Chord (geometry)

A chord of a circle is a geometric line segment whose endpoints both lie on the circumference of the circle. A secant or a secant line is the line extension of a chord. More generally, a chord is a line segment joining two points on any curve, such as but not limited to an ellipse. A chord that passes through the circle's center point is the circle's diameter.
Contents
Chords of a circle
Further information: Chord propertiesAmong properties of chords of a circle are the following:
 Chords are equidistant from the center only if their lengths are equal.
 A chord's perpendicular bisector passes through the centre.
 If the line extensions (secant lines) of chords AB and CD intersect at a point P, then their lengths satisfy AP·PB = CP·PD (power of a point theorem).
The area that a circular chord "cuts off" is called a circular segment.
Chords of an ellipse
The midpoints of a set of parallel chords of an ellipse are collinear.^{[1]}^{:p.147}
Chords in trigonometry
Chords were used extensively in the early development of trigonometry. The first known trigonometric table, compiled by Hipparchus, tabulated the value of the chord function for every 7.5 degrees. Ptolemy of Alexandria compiled a more extensive table of chords in his book on astronomy, giving the value of the chord for angles ranging from 1/2 degree to 180 degrees by increments of half a degree.
The chord function is defined geometrically as in the picture to the left. The chord of an angle is the length of the chord between two points on a unit circle separated by that angle. The chord function can be related to the modern sine function, by taking one of the points to be (1,0), and the other point to be (cos θ, sin θ), and then using the Pythagorean theorem to calculate the chord length:
The last step uses the halfangle formula. Much as modern trigonometry is built on the sine function, ancient trigonometry was built on the chord function. Hipparchus is purported to have written a twelve volume work on chords, all now lost, so presumably a great deal was known about them. The chord function satisfies many identities analogous to wellknown modern ones:
Name Sinebased Chordbased Pythagorean Halfangle The halfangle identity greatly expedites the creation of chord tables. Ancient chord tables typically used a large value for the radius of the circle, and reported the chords for this circle. It was then a simple matter of scaling to determine the necessary chord for any circle. According to G. J. Toomer, Hipparchus used a circle of radius 3438' (= 3438/60 = 57.3). This value is extremely close to 180 / π (= 57.29577951...). One advantage of this choice of radius was that he could very accurately approximate the chord of a small angle as the angle itself. In modern terms, it allowed a simple linear approximation:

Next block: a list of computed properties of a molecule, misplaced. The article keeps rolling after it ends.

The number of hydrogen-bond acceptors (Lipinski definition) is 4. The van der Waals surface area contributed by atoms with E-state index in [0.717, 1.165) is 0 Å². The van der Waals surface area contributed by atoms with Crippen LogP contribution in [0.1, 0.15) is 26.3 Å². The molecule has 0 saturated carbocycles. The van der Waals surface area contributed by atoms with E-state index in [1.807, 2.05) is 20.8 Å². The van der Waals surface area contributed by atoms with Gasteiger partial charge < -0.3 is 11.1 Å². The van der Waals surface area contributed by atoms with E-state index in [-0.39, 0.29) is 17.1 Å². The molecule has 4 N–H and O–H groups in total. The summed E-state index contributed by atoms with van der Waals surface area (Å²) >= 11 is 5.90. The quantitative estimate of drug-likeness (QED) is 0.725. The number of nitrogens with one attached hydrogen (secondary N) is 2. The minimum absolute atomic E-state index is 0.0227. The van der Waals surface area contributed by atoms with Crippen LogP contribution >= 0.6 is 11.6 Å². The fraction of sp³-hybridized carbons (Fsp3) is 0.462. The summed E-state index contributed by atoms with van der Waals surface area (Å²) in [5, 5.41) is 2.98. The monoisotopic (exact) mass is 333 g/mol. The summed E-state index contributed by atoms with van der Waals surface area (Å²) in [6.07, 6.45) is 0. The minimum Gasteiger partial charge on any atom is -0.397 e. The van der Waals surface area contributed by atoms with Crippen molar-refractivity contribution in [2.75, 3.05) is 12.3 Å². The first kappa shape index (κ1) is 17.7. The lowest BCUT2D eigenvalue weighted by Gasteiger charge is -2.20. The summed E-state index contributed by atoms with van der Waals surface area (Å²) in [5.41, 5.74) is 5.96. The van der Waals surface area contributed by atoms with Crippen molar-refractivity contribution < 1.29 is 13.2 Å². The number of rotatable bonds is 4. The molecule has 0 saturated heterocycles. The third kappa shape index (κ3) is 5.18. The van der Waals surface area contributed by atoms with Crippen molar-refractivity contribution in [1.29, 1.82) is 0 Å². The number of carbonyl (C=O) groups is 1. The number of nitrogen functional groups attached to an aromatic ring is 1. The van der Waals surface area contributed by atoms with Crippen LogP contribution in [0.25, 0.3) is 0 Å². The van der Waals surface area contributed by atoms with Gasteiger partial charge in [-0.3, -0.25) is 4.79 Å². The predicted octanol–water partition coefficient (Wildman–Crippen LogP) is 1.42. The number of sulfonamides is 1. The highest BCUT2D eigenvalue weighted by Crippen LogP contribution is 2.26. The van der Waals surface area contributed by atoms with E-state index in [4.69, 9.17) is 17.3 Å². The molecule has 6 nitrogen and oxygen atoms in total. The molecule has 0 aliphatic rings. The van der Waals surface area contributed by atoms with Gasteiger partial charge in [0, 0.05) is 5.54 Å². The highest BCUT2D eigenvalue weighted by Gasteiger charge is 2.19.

Calculating circular chords
The chord of a circle can be calculated using other information:^{[2]}

Initial data Radius (r) Diameter (D) Sagitta (s) Apothem (a) Angle (θ)
See also
References
External links
 History of Trigonometry Outline
 Trigonometric functions, focusing on history
 Chord (of a circle) With interactive animation
Categories: Curves
 Trigonometry
Wikimedia Foundation. 2010.
Look at other dictionaries:
Chord — may refer to: Chord (music), an aggregate of musical pitches sounded simultaneously. Chord (guitar) an aggregate of musical pitches played simultaneously on a guitar Chord (geometry), a line segment joining two points on a curve Chord (astronomy) … Wikipedia
Chord (astronomy) — In the field of astronomy the term chord typically refers to a line crossing an object which is formed during an occultation event. By taking accurate measurements of the start and end times of the event, in conjunction with the known location of … Wikipedia
geometry — /jee om i tree/, n. 1. the branch of mathematics that deals with the deduction of the properties, measurement, and relationships of points, lines, angles, and figures in space from their defining conditions by means of certain assumed properties… … Universalium
chord — {{11}}chord (n.1) related notes in music, 1590s, aphetic of ACCORD (Cf. accord), influenced by L. chorda (see CORD (Cf. cord)). Spelling with an h first recorded c.1600. {{12}}chord (n.2) structure in animals resembling a string, 1540s,… … Etymology dictionary
chord — I. /kɔd / (say kawd) noun 1. a string of a musical instrument. 2. a feeling or emotion: to strike a chord. 3. Geometry that part of a straight line between two of its intersections with a curve. 4. Civil Engineering one of the main members which… … Australian English dictionary
chord, cord — A chord is a group of musical notes or a type of arc in geometry; a cord is a length of rope or similar material of twisted strands, or a stack of wood. You speak with your vocal cords … Bryson’s dictionary for writers and editors
chord, cord — A chord is a group of musical notes or a type of arc in geometry; a cord is a length of rope or similar material of twisted strands, or a stack of wood. See also vocal cords … Dictionary of troublesome word
chord, cord — A chord is a group of musical notes or a type of arc in geometry; a cord is a length of rope or similar material of twisted strands, or a stack of wood. See also vocal cords … Dictionary of troublesome word
chord — kÉ”Ëd n. (Music) combination of harmonizing notes; (Geometry) line between two points on a curve; (Airplanes) imaginary straight line between the leading edge and the rear edge of a wing or propeller blade … English contemporary dictionary
Common chord — may refer to: Common chord (music) generally refers to a chord shared by two musical keys. Such common chords are useful in modulating from one key to another. Common chord (geometry) refers to the secant line that joins the intersection points… … Wikipedia